Mistake #5: Port Options? Not Important!
Need a card reader for transferring data to and from your memory cards? Or maybe you need more USB port options to connect more peripherals to the laptop. Conventional laptops of yesteryears had three USB ports, an Ethernet, and an audio jack with a variety of other ports. This was considered as the standard configuration of ports for a laptop device. However, the utlrabook trend has caught on with manufacturers where the number of ports has decreased and the emphasis now is being given to wireless connectivity and a less but multipurpose ports.
Mistake #6: I Better Buy Extended Warranty.
Don’t be fooled by the charming smile of the sales executives at the electronics store. It is their job to sell you everything. But it is you who need to decide which purchases are actually required and are justified. Extended warranty is good only if you are a frequent traveler or have high exposure to damage inducing environments. In these scenarios, there is a considerable possibility of theft or damage to the device. But these are rare exceptions. Chances of new laptops breaking and malfunctioning during the extended warranty period are highly rare and even if such damages do occur, then paying out of your pocket would still prove to be a cheaper option. So in simple terms- DON’T GET AN EXTENDED WARRANTY!
Mistake #7: It’s OK to Compromise with a Convertible
I guess the advent of convertibles commenced with the introduction of the Windows 8 operating system. Even though convertibles such as Windows Surface Pro 3 have been introduced in the market, they have not been able to cut it yet. A device that functions as a tablet and a laptop will take some time to generate a hold in the market. When you purchase one of these convertibles, you expect to get the best of both worlds, when in fact, the functionalities are so messed up that you end up getting the worst of both. The reason – even though the devices may serve the functions of both classes of devices, but they are not able to match the individual performance standards of either. If you search the market for performance stats, no hybrid system has been able to deliver a mind blowing user experience and this is where the problem starts to occur. So, stick to laptops until you are pretty sure that getting a convertible is the last thing that you need in this life.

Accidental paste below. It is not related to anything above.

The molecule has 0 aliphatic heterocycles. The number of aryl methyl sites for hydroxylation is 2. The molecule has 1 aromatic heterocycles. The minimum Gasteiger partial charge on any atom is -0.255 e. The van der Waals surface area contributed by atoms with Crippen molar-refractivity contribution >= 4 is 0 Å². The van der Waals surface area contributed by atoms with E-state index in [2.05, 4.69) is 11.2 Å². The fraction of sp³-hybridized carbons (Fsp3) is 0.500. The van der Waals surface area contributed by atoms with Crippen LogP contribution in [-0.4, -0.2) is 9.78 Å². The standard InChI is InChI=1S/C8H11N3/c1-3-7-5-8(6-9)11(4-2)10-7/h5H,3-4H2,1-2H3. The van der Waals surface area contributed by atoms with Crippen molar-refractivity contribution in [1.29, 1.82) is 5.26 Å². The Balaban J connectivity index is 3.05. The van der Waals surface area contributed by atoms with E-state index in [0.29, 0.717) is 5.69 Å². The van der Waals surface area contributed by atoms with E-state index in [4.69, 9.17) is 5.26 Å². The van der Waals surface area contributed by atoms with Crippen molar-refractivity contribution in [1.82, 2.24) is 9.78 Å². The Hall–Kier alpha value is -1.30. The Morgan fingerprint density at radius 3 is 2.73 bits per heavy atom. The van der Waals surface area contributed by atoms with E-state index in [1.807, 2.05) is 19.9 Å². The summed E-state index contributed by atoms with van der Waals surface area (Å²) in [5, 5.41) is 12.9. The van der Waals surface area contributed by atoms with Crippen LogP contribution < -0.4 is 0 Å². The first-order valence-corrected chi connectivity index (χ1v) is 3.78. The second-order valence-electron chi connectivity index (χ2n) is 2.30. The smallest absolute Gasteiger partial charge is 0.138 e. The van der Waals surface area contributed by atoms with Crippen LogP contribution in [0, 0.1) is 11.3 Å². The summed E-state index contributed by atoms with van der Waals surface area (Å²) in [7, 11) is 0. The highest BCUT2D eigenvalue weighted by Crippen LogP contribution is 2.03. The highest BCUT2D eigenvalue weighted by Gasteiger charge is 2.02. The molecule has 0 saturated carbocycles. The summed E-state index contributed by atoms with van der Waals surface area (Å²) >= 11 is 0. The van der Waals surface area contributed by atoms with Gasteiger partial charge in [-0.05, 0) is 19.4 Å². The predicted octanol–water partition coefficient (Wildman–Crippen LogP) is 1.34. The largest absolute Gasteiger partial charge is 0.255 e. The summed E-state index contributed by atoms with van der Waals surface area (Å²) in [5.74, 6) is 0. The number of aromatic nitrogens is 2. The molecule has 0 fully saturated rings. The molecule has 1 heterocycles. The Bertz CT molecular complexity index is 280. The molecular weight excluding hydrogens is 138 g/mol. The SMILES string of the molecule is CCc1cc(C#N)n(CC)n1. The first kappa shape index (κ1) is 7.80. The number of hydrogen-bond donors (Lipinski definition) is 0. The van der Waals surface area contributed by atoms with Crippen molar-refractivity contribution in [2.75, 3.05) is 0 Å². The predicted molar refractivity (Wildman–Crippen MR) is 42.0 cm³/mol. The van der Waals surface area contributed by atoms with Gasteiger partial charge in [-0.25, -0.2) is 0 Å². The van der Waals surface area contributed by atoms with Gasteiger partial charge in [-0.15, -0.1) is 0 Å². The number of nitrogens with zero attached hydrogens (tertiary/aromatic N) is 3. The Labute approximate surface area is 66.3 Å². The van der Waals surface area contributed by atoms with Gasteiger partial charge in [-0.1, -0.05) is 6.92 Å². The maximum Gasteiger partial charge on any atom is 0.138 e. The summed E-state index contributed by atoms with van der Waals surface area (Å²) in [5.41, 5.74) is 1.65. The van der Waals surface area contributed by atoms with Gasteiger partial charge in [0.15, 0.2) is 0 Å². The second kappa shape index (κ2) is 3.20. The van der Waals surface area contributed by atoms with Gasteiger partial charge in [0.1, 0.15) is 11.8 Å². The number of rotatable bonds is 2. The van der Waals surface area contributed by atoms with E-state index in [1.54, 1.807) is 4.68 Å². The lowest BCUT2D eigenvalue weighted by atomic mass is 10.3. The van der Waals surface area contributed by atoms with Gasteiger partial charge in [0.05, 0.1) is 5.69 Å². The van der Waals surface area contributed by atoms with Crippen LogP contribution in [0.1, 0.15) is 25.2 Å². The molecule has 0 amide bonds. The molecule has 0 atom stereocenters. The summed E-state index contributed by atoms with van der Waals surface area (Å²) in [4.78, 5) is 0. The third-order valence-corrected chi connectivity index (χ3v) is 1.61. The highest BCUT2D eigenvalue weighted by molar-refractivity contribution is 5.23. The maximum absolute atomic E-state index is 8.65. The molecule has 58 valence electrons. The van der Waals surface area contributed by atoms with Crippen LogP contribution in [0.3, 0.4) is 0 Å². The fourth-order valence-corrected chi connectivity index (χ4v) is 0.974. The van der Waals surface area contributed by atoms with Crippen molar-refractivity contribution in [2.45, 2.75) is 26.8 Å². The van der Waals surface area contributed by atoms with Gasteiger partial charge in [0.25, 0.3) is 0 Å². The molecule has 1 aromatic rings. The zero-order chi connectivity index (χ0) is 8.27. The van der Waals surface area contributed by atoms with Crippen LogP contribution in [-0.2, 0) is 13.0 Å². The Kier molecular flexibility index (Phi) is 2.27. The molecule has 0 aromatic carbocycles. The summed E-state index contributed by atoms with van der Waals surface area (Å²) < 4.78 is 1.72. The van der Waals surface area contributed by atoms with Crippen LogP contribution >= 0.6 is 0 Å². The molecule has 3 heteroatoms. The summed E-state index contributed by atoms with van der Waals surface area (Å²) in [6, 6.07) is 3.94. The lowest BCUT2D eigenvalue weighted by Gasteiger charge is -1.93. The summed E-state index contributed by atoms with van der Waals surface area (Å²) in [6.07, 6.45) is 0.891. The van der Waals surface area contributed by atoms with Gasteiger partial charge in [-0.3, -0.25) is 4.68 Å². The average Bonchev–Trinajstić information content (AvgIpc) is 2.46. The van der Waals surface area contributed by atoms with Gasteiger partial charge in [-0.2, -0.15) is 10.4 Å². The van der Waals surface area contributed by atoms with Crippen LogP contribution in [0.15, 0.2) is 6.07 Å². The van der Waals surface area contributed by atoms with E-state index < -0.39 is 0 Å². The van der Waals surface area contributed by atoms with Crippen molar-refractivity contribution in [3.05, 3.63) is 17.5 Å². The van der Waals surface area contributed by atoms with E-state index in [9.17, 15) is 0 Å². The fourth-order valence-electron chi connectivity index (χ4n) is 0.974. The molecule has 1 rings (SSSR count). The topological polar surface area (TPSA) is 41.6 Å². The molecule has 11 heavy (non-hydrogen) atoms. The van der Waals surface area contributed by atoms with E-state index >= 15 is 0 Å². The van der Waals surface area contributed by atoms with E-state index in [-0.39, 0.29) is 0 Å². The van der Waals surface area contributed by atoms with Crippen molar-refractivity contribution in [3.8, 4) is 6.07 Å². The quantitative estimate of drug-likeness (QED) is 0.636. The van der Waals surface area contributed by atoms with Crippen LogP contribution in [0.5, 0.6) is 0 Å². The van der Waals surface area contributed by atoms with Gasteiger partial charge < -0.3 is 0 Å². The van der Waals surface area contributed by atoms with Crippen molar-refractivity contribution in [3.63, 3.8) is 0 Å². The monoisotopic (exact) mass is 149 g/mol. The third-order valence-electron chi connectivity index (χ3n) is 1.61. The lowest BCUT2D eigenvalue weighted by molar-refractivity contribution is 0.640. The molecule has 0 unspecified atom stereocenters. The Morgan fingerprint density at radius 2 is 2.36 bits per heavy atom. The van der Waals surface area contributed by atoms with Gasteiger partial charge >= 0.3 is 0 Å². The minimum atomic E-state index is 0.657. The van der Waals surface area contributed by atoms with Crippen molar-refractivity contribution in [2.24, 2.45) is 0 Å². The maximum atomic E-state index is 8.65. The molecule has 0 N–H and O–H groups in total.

Mistake #8: Go For the Cheapest Model
Getting the cheapest laptop model may not be the best idea. Not only will it be missing some features that you desire, but it probably has less longevity. Remember – your laptop should primarily fulfil your basic requirements. If you want to run multiple applications simultaneously for multitasking, then a dual core processor (which is a cheap option), will just not deliver the expected performance. Why do you want to compromise on the performance for saving a little cash? Instead save up enough funds so that you get just what you need. To get yourself started, make a list of your requirements and then analyze it with the spec sheet. This should give you a good idea about the costs required and the possible variants which could give you options on costs as well.
A Final Word
Buying a laptop is not as easy as it seems. The level of competition among brands and the rapidly paced IT development has further made a lot of variants available in the market. Before you make any decision, make sure that you evaluate all the factors in the market and you identify all of your needs before you arrive at any conclusion. I guess by now you should be aware of the mistakes that you should avoid. So happy buying!